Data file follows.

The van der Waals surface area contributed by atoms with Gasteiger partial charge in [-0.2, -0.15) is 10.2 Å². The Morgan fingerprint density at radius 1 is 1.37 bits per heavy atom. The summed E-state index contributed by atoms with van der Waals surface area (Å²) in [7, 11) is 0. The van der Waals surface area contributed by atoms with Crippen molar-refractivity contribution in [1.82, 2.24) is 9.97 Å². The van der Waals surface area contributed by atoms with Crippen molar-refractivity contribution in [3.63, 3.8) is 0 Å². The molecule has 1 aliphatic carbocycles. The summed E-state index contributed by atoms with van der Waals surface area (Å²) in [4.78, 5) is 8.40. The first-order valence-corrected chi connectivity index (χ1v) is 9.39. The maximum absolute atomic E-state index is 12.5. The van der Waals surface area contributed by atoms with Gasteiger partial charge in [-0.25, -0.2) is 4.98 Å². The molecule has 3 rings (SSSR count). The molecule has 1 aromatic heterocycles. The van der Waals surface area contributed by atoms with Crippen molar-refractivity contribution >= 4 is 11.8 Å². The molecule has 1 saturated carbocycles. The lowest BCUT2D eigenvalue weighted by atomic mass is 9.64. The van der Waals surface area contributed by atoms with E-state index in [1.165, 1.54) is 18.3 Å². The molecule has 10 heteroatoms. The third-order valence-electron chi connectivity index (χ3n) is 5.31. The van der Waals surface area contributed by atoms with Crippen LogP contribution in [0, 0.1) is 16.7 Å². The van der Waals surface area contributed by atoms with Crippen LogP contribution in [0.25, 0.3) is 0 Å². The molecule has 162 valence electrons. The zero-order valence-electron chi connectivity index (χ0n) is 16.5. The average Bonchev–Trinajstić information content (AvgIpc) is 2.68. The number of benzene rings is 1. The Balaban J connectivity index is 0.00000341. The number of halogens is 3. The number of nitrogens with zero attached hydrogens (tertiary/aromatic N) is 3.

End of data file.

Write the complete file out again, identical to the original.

The van der Waals surface area contributed by atoms with Gasteiger partial charge in [-0.2, -0.15) is 10.2 Å². The Morgan fingerprint density at radius 1 is 1.37 bits per heavy atom. The summed E-state index contributed by atoms with van der Waals surface area (Å²) in [7, 11) is 0. The van der Waals surface area contributed by atoms with Crippen molar-refractivity contribution in [1.82, 2.24) is 9.97 Å². The van der Waals surface area contributed by atoms with Crippen molar-refractivity contribution in [3.63, 3.8) is 0 Å². The molecule has 1 aliphatic carbocycles. The summed E-state index contributed by atoms with van der Waals surface area (Å²) in [4.78, 5) is 8.40. The first-order valence-corrected chi connectivity index (χ1v) is 9.39. The maximum absolute atomic E-state index is 12.5. The van der Waals surface area contributed by atoms with Gasteiger partial charge in [-0.25, -0.2) is 4.98 Å². The molecule has 3 rings (SSSR count). The molecule has 1 aromatic heterocycles. The van der Waals surface area contributed by atoms with Crippen molar-refractivity contribution >= 4 is 11.8 Å². The molecule has 1 saturated carbocycles. The lowest BCUT2D eigenvalue weighted by atomic mass is 9.64. The van der Waals surface area contributed by atoms with E-state index in [1.165, 1.54) is 18.3 Å². The molecule has 10 heteroatoms. The third-order valence-electron chi connectivity index (χ3n) is 5.31. The van der Waals surface area contributed by atoms with Crippen LogP contribution in [0, 0.1) is 16.7 Å². The van der Waals surface area contributed by atoms with Crippen LogP contribution in [0.25, 0.3) is 0 Å². The molecule has 162 valence electrons. The zero-order valence-electron chi connectivity index (χ0n) is 16.5. The average Bonchev–Trinajstić information content (AvgIpc) is 2.68. The number of benzene rings is 1. The Balaban J connectivity index is 0.00000341. The number of halogens is 3. The number of nitrogens with zero attached hydrogens (tertiary/aromatic N) is 3.